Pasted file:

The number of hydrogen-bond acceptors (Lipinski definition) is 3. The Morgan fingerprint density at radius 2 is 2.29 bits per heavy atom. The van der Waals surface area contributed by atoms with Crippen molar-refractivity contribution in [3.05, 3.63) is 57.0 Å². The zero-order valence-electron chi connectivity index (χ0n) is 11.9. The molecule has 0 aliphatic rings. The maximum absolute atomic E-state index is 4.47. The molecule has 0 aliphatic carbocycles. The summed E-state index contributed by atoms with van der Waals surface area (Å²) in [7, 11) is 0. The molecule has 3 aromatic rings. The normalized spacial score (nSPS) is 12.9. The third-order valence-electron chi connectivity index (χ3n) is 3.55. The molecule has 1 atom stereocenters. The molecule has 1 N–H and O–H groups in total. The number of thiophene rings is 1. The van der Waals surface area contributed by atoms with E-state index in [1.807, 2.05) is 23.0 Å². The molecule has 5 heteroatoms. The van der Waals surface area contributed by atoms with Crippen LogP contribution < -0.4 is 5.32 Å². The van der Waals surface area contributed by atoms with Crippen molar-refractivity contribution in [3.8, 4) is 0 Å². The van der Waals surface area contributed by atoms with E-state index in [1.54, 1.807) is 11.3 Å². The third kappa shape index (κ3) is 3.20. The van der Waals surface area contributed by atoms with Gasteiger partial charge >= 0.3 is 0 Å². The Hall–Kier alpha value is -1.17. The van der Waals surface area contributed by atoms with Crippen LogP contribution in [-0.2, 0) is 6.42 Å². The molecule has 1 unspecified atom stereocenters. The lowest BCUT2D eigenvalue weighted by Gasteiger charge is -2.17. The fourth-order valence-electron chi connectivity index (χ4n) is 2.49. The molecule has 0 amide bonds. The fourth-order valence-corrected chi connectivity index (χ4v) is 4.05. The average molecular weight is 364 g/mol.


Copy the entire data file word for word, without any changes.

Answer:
The number of hydrogen-bond acceptors (Lipinski definition) is 3. The Morgan fingerprint density at radius 2 is 2.29 bits per heavy atom. The van der Waals surface area contributed by atoms with Crippen molar-refractivity contribution in [3.05, 3.63) is 57.0 Å². The zero-order valence-electron chi connectivity index (χ0n) is 11.9. The molecule has 0 aliphatic rings. The maximum absolute atomic E-state index is 4.47. The molecule has 0 aliphatic carbocycles. The summed E-state index contributed by atoms with van der Waals surface area (Å²) in [7, 11) is 0. The molecule has 3 aromatic rings. The normalized spacial score (nSPS) is 12.9. The third-order valence-electron chi connectivity index (χ3n) is 3.55. The molecule has 1 atom stereocenters. The molecule has 1 N–H and O–H groups in total. The number of thiophene rings is 1. The van der Waals surface area contributed by atoms with E-state index in [1.807, 2.05) is 23.0 Å². The molecule has 5 heteroatoms. The van der Waals surface area contributed by atoms with Crippen LogP contribution < -0.4 is 5.32 Å². The van der Waals surface area contributed by atoms with Crippen molar-refractivity contribution in [3.8, 4) is 0 Å². The van der Waals surface area contributed by atoms with E-state index in [1.54, 1.807) is 11.3 Å². The third kappa shape index (κ3) is 3.20. The van der Waals surface area contributed by atoms with Gasteiger partial charge >= 0.3 is 0 Å². The Hall–Kier alpha value is -1.17. The van der Waals surface area contributed by atoms with Crippen LogP contribution in [-0.2, 0) is 6.42 Å². The molecule has 1 unspecified atom stereocenters. The lowest BCUT2D eigenvalue weighted by Gasteiger charge is -2.17. The fourth-order valence-electron chi connectivity index (χ4n) is 2.49. The molecule has 0 amide bonds. The fourth-order valence-corrected chi connectivity index (χ4v) is 4.05. The average molecular weight is 364 g/mol.